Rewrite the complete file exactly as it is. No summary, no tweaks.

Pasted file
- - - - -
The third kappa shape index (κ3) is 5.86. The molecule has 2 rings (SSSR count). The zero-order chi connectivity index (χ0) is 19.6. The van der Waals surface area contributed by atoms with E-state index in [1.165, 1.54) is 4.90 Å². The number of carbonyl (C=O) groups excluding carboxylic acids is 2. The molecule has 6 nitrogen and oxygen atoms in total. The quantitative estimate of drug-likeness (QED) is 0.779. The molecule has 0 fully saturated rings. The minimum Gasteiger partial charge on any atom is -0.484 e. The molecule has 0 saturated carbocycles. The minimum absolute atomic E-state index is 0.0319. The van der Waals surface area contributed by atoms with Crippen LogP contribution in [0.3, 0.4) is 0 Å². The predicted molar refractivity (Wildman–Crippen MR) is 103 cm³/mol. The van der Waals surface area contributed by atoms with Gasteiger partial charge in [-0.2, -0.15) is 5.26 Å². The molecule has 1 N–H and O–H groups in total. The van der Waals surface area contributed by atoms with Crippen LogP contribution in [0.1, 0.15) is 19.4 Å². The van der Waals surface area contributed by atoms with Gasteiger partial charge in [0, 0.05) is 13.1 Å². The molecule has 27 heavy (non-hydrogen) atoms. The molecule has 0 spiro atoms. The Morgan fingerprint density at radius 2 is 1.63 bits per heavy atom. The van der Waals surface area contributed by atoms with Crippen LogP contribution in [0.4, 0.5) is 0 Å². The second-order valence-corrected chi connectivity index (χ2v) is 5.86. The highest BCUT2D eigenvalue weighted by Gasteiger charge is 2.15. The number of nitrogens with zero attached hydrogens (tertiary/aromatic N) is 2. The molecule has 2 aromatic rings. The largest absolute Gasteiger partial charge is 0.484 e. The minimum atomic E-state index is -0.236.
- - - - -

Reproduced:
The third kappa shape index (κ3) is 5.86. The molecule has 2 rings (SSSR count). The zero-order chi connectivity index (χ0) is 19.6. The van der Waals surface area contributed by atoms with E-state index in [1.165, 1.54) is 4.90 Å². The number of carbonyl (C=O) groups excluding carboxylic acids is 2. The molecule has 6 nitrogen and oxygen atoms in total. The quantitative estimate of drug-likeness (QED) is 0.779. The molecule has 0 fully saturated rings. The minimum Gasteiger partial charge on any atom is -0.484 e. The molecule has 0 saturated carbocycles. The minimum absolute atomic E-state index is 0.0319. The van der Waals surface area contributed by atoms with Crippen LogP contribution in [0.3, 0.4) is 0 Å². The predicted molar refractivity (Wildman–Crippen MR) is 103 cm³/mol. The van der Waals surface area contributed by atoms with Gasteiger partial charge in [-0.2, -0.15) is 5.26 Å². The molecule has 1 N–H and O–H groups in total. The van der Waals surface area contributed by atoms with Crippen LogP contribution in [0.1, 0.15) is 19.4 Å². The van der Waals surface area contributed by atoms with Gasteiger partial charge in [0, 0.05) is 13.1 Å². The molecule has 27 heavy (non-hydrogen) atoms. The molecule has 0 spiro atoms. The Morgan fingerprint density at radius 2 is 1.63 bits per heavy atom. The van der Waals surface area contributed by atoms with Crippen LogP contribution in [0.4, 0.5) is 0 Å². The second-order valence-corrected chi connectivity index (χ2v) is 5.86. The highest BCUT2D eigenvalue weighted by Gasteiger charge is 2.15. The number of nitrogens with zero attached hydrogens (tertiary/aromatic N) is 2. The molecule has 2 aromatic rings. The largest absolute Gasteiger partial charge is 0.484 e. The minimum atomic E-state index is -0.236.